The above was written before I saw your communication in the Evening Journal; but I confess I don’t understand what you mean by calling at your Debating Room, “and examining the same.” Examine what? The word or the Society? H.
ALBANY, Oct. 24, 1836.
Sir—Your epistle has been received, and although you are most egregiously mistaken in relation to the world Philologos, we are obliged to you, believing, from its tenor, that your motives in writing it were good. The object of our society is, as you suppose, “Improvement in general debate;” and this is precisely the import of its name.
Philology, you inform us, “applies to and strictly means the science of words, or of the construction of words.” Philology, according to most English Lexicographers, is applied to the science of words: but according to the Greek, from whence it has its origin, it is applied to and strictly means the study of speaking and debating, (“studium descrendi.”) But, “Philologos, as you use it, means nothing at all.” To this we need only reply, consult your Lexicon, and you will at once acknowledge the following to be correct:— “Philologos, (from Philos, fond, and Logos, discourse,) fond of discussion or argument.” In a Lexicon, as ancient as fifteen hundred, (probably the first compiled) the word is defined: “Sermonis vel studii amator, loquax, eloquentiae studio sua Plato unde Philologia, literarum amor.” You will be satisfied, too, from the definition, that the word may without impropriety be used as an adjective. As to its being “ridiculous in the extreme to write a Greek adjective to an English substantive,” we reply, that the practice is common at our Colleges, and is mentioned by the best Linguists, as is also the practice of writing the words (Philo Logos) as we do separately. The first name you recommend (Koinonia Philologian) would certainly be proper; and even more proper than Philomathian, as the former specifies what is to be learned, or what we love to learn; and the latter does not.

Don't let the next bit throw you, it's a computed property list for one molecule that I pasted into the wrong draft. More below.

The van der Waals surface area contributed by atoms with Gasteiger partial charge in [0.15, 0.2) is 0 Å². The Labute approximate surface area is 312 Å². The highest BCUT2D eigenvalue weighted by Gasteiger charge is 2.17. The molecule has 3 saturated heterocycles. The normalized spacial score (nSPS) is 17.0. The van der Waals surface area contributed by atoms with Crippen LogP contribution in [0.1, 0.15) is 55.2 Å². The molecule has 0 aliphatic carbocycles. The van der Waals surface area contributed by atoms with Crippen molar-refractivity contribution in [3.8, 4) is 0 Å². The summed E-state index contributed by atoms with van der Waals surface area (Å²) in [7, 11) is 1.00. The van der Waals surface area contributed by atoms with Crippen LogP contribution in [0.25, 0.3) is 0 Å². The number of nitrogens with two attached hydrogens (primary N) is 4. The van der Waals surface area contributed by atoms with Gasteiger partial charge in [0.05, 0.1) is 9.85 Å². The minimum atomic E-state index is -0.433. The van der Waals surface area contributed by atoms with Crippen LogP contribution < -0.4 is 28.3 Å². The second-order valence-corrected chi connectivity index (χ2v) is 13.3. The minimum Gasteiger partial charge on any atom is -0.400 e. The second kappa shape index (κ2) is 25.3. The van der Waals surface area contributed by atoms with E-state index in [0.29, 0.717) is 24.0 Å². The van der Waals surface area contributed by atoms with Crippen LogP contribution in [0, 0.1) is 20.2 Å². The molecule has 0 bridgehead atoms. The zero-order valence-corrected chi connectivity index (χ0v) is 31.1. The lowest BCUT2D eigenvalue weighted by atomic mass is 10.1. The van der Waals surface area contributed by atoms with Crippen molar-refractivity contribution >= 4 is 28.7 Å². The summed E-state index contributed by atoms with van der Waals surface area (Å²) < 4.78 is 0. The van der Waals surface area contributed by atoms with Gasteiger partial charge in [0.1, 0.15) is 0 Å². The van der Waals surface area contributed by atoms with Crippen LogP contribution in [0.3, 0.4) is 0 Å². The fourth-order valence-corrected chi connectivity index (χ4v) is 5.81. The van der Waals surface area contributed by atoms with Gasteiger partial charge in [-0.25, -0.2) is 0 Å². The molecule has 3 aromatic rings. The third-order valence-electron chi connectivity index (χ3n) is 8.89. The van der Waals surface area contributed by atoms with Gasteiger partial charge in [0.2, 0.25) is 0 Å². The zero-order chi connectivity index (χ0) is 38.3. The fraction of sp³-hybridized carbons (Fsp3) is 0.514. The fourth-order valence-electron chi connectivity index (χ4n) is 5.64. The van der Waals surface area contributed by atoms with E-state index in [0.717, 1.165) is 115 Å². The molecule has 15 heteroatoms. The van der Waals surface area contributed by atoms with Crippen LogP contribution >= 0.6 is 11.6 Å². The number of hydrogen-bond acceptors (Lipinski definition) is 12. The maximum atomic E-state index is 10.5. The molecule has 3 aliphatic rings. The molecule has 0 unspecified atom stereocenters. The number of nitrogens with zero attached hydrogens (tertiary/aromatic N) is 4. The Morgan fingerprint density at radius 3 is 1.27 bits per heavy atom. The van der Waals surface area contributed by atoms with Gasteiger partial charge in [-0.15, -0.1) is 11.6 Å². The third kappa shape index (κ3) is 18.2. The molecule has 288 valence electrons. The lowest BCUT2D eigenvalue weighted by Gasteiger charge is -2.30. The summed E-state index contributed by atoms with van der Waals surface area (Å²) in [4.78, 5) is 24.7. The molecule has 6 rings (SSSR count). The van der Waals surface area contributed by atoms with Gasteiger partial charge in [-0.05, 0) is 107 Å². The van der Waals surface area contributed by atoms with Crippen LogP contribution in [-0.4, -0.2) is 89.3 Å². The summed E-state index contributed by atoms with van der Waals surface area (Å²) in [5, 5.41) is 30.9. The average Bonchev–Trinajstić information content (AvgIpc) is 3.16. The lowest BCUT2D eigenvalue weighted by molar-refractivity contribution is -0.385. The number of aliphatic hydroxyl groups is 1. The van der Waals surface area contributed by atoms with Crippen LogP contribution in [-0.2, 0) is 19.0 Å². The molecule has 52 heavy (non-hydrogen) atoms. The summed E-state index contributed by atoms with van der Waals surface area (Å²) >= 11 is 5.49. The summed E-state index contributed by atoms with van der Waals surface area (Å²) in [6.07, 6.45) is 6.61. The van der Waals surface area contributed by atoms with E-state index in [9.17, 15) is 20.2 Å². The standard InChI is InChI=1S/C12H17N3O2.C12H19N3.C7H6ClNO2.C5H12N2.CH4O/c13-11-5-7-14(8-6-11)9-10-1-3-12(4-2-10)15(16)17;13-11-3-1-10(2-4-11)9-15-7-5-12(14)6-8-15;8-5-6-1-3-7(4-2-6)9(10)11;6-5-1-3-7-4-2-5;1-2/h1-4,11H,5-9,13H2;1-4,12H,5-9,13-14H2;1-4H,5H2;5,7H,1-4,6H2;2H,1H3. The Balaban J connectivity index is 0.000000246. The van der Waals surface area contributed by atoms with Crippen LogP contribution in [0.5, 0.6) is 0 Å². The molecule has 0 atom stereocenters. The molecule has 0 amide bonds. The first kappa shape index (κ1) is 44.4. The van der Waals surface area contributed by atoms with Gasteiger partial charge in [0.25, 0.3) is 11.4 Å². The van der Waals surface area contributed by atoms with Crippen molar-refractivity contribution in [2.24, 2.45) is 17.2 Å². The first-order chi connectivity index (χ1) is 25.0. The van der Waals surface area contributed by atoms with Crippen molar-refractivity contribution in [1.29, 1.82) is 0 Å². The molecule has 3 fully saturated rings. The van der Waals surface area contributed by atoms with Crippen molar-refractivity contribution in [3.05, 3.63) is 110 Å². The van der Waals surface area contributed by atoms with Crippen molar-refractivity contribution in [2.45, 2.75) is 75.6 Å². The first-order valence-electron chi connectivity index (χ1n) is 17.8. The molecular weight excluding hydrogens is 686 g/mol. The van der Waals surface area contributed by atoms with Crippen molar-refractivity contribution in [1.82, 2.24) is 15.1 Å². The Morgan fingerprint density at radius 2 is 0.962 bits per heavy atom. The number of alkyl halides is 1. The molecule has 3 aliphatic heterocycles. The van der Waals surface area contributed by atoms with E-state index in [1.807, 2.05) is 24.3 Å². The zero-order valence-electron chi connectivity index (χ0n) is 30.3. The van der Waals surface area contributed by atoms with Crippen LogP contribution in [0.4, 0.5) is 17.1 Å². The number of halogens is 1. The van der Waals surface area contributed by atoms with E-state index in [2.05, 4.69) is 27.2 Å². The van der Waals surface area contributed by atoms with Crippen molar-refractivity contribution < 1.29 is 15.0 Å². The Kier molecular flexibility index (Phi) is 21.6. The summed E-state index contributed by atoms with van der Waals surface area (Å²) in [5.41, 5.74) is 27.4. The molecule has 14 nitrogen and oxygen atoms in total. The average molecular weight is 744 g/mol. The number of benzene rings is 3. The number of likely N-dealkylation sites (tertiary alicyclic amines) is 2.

We do not pretend that the name of our Society is original with us; a Society of the same name, at one of the first Literary Institutions in the western part of this State has been in operation for several years; the Greek Professor at which institution is, perhaps, as well acquainted with the language as even Heroditus himself.—
Pardon us for having written the article in the Journal of Thursday, in a style beyond your comprehension. But since you have confessed with the characteristic modesty of your letter, that it was so, we will endeavor to simplify.— The article you allude to was an invitation to call at our debating room and examine into the accuracy of that which was questioned, viz: the word Philologos. We should feel honored, however, by a visit from so extraordinary a Critic.
--Albany Evening Journal, Thursday, October 27, 1836. Found in the online newspaper archives at Fulton History: Albany NY Evening Journal 1836 - 0994